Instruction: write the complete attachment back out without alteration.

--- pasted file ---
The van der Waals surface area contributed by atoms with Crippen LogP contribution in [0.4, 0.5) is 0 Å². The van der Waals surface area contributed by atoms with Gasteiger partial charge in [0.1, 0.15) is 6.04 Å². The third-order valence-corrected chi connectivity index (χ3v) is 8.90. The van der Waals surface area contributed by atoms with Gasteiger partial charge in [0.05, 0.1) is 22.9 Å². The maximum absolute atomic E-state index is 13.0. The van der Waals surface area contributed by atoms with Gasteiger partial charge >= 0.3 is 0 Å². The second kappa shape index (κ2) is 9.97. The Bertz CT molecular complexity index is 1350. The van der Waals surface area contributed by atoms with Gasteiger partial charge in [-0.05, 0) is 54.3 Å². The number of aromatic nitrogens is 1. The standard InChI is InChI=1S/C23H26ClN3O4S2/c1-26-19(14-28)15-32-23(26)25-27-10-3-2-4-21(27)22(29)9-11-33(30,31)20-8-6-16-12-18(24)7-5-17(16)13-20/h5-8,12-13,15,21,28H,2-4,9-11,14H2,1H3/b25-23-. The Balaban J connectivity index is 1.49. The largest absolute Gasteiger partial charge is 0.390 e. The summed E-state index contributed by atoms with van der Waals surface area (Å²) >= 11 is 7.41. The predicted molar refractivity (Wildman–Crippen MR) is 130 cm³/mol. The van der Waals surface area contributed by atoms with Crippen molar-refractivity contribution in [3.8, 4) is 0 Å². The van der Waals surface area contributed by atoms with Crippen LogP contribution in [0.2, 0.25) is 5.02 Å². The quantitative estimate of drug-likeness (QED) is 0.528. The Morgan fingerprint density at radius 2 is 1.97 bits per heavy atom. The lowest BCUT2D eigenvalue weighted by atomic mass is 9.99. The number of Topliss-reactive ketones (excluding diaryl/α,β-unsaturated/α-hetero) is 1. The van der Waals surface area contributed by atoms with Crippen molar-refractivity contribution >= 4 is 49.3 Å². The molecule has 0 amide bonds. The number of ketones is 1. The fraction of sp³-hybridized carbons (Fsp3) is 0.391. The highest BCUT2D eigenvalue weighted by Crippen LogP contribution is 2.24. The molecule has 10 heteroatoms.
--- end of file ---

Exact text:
The van der Waals surface area contributed by atoms with Crippen LogP contribution in [0.4, 0.5) is 0 Å². The van der Waals surface area contributed by atoms with Gasteiger partial charge in [0.1, 0.15) is 6.04 Å². The third-order valence-corrected chi connectivity index (χ3v) is 8.90. The van der Waals surface area contributed by atoms with Gasteiger partial charge in [0.05, 0.1) is 22.9 Å². The maximum absolute atomic E-state index is 13.0. The van der Waals surface area contributed by atoms with Gasteiger partial charge >= 0.3 is 0 Å². The second kappa shape index (κ2) is 9.97. The Bertz CT molecular complexity index is 1350. The van der Waals surface area contributed by atoms with Gasteiger partial charge in [-0.05, 0) is 54.3 Å². The number of aromatic nitrogens is 1. The standard InChI is InChI=1S/C23H26ClN3O4S2/c1-26-19(14-28)15-32-23(26)25-27-10-3-2-4-21(27)22(29)9-11-33(30,31)20-8-6-16-12-18(24)7-5-17(16)13-20/h5-8,12-13,15,21,28H,2-4,9-11,14H2,1H3/b25-23-. The Balaban J connectivity index is 1.49. The largest absolute Gasteiger partial charge is 0.390 e. The summed E-state index contributed by atoms with van der Waals surface area (Å²) >= 11 is 7.41. The predicted molar refractivity (Wildman–Crippen MR) is 130 cm³/mol. The van der Waals surface area contributed by atoms with Crippen molar-refractivity contribution in [3.8, 4) is 0 Å². The van der Waals surface area contributed by atoms with Crippen LogP contribution in [0.2, 0.25) is 5.02 Å². The quantitative estimate of drug-likeness (QED) is 0.528. The Morgan fingerprint density at radius 2 is 1.97 bits per heavy atom. The lowest BCUT2D eigenvalue weighted by atomic mass is 9.99. The number of Topliss-reactive ketones (excluding diaryl/α,β-unsaturated/α-hetero) is 1. The van der Waals surface area contributed by atoms with Crippen molar-refractivity contribution >= 4 is 49.3 Å². The molecule has 0 amide bonds. The number of ketones is 1. The fraction of sp³-hybridized carbons (Fsp3) is 0.391. The highest BCUT2D eigenvalue weighted by Crippen LogP contribution is 2.24. The molecule has 10 heteroatoms.